|The first excerpt represents the element of Air. It speaks of mental influences and the process of thought, and is drawn from Sense and Sensibility by Jane Austen:
of the three, by their presence; and it was in their power
to reconcile her to it entirely. Would either of them
only have given her a full and minute account of the whole
affair between Marianne and Mr. Willoughby, she would
have thought herself amply rewarded for the sacrifice
of the best place by the fire after dinner, which their
arrival occasioned. But this conciliation was not granted;
for though she often threw out expressions of pity for her
sister to Elinor, and more than once dropt a reflection
on the inconstancy of beaux before Marianne, no effect
was produced, but a look of indifference from the former,
Sense and Sensibility
|The second excerpt represents the element of Fire. It speaks of emotional influences and base passions, and is drawn from A treatise on Good Works by Dr. Martin Luther:
much wealth is wasted, and yet only the world and the flesh are
served; it is fearful to think that such abuse is to be found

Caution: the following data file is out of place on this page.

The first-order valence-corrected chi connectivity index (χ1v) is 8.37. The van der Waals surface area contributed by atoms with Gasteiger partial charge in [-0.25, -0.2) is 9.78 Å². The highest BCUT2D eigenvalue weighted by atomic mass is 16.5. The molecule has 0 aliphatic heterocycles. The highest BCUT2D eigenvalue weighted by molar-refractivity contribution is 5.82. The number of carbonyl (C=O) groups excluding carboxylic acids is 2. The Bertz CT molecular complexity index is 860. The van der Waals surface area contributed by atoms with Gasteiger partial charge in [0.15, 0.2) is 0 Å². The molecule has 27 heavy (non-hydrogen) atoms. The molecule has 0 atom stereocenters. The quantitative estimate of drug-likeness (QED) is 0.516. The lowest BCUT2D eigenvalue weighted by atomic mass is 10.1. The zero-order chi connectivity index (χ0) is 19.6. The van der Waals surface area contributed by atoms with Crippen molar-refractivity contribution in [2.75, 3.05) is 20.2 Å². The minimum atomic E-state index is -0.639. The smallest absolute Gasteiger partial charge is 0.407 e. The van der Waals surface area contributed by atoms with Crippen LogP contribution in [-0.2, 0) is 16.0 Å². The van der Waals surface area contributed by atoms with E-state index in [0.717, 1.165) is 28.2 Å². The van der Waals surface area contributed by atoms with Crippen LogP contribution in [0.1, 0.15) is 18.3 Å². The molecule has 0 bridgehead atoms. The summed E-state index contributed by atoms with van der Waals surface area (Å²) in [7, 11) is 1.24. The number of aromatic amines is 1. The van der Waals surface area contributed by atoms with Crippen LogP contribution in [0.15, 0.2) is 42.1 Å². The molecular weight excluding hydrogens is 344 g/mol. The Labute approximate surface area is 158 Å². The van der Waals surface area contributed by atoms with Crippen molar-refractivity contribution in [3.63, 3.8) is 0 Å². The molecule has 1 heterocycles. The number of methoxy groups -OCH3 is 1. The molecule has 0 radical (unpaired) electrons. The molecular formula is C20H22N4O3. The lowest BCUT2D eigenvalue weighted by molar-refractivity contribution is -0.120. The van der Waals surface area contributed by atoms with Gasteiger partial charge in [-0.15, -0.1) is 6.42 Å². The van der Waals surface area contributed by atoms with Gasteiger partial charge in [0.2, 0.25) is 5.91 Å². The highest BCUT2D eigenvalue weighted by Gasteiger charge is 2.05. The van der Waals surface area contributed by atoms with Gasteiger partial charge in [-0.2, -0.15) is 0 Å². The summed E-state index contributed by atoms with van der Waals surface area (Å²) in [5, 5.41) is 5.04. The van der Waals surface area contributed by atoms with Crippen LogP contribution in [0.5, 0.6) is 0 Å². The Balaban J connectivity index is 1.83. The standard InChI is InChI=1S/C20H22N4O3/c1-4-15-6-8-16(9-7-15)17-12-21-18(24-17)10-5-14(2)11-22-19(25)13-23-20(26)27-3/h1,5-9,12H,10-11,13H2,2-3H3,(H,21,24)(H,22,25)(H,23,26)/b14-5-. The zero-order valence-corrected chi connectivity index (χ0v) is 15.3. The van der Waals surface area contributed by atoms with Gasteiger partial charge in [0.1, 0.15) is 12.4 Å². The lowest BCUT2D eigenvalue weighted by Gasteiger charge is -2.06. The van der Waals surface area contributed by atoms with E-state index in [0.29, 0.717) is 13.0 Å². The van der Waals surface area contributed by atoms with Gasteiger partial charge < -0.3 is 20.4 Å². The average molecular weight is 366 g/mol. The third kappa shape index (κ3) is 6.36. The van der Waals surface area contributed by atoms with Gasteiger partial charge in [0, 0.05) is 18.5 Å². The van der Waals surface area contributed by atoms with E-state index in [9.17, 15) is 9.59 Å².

among the people who have been pledged, baptised and consecrated
to Christ, the Crucified, and who should bear the Cross after Him
and prepare for the life to come by dying daily. If some men
erred through ignorance, it might be borne; but that it is
practised so freely, without punishment, without shame, without
hindrance, nay, that praise and fame are sought thereby, this is
indeed an unchristian thing. Thirdly, to drive out the usurious
buying of rent-charges, which in the whole world ruins, consumes
and troubles all lands, peoples and cities through its cunning
|The third excerpt represents the element of Water. It speaks of pure spiritual influences and feelings of love, and is drawn from Blix by Frank Norris:
upon taking the crackers along.
"I wonder," said Blix, as the two skirted the Plaza, going down to
Kearney Street; "I wonder if I ought to ask him to supper?"
"Ask who--me?--how funny to--"
"I wonder if we are talked out--if it would spoil the day?"
"Anyhow, I'm going to have supper at the Club; and I've got to
write my article some time to-night."
|The fourth excerpt represents the element of Earth. It speaks of physical influences and the impact of the unseen on the visible world, and is drawn from Bunner Sisters by Edith Wharton:
Ann Eliza faced Miss Mellins with unflinching eyes.
"My aunt Dugan'll know. I'll run right round to her the
minute I get my papers off," the dress-maker promised; and Ann
Eliza thanked her.
An hour or two later the priest appeared. Ann Eliza, who was
watching, saw him coming down the steps to the shop-door and went
to meet him. His expression was kind, but she shrank from
his peculiar dress, and from his pale face with its bluish chin and
enigmatic smile. Ann Eliza remained in the shop. Miss Mellins's
girl had mixed the buttons again and she set herself to sort them.
The priest stayed a long time with Evelina. When he again carried